Composer, critic, and teacher Arthur Berger died October 7, 2003 in Boston. He was 91. Up until the last months of his life, Berger remained an influential presence in the music community. Richard Dyer of the Boston Globe reports that “according to [Berger’s] personal representative, Rosalie Calabrese, ‘his heart gave out.’ “
As a composer, Berger’s focus was on work for solo piano and chamber music, though his list of works also includes a number of choral and orchestral pieces. He began teaching in 1939 at Mills College. In 1943 he became a music critic for the New York Sun. A few years later, Virgil Thomson asked him to join the New York Herald Tribune, where he served as a full-time daily music reviewer until he resumed teaching in 1953 at Brandeis University. After retiring from Brandeis in 1980, Berger taught at the New England Conservatory of Music until 1999.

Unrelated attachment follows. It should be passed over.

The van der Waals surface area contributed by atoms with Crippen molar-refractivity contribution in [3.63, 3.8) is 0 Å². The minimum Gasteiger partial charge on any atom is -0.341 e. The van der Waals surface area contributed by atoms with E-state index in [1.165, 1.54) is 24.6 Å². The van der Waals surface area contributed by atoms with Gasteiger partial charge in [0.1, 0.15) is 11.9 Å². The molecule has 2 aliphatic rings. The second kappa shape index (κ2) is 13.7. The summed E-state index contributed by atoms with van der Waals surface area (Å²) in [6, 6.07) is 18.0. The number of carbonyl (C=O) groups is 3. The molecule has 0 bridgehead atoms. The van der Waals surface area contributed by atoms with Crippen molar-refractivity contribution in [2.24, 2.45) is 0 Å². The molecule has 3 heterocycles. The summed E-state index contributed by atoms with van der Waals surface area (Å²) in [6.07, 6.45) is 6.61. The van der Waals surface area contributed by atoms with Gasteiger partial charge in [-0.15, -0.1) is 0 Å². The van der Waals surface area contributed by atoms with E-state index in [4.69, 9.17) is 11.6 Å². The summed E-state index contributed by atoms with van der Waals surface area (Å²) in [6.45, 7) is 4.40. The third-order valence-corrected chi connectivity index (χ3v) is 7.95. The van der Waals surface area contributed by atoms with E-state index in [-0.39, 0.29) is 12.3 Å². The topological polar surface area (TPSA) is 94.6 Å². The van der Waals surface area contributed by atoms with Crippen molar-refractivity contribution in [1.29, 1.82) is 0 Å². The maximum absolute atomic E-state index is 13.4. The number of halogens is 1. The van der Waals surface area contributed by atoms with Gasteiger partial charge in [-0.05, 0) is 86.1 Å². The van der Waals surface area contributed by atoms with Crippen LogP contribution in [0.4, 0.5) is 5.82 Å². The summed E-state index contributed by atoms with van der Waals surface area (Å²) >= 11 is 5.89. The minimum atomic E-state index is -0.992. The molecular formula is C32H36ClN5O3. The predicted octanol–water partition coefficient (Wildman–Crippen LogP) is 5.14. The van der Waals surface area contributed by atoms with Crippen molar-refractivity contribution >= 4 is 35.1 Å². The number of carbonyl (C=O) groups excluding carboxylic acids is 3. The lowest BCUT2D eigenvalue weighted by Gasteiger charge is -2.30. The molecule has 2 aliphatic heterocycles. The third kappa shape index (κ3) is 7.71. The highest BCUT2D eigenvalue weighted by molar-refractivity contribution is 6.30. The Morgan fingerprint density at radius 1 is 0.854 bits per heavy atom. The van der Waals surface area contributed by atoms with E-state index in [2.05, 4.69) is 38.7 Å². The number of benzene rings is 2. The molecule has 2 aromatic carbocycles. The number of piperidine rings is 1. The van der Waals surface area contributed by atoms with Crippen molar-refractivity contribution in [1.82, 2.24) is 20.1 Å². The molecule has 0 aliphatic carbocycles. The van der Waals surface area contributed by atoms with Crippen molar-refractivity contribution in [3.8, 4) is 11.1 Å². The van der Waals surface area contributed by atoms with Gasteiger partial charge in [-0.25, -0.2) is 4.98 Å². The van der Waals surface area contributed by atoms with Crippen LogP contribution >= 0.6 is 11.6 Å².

Berger was one of the founders of the influential periodical Perspectives of New Music. His book, Reflections of an American Composer (2002), is a collection of essays offering a unique perspective on the changing role of contemporary music in academia and modern society.
Aaron Copland, an early mentor of Berger’s, once wrote that his music “is markedly his own; every aspect harmony, rhythm, form reflects his idiosyncratic approach. Because of its distinction and originality, it constitutes a valuable and personal contribution to American music.”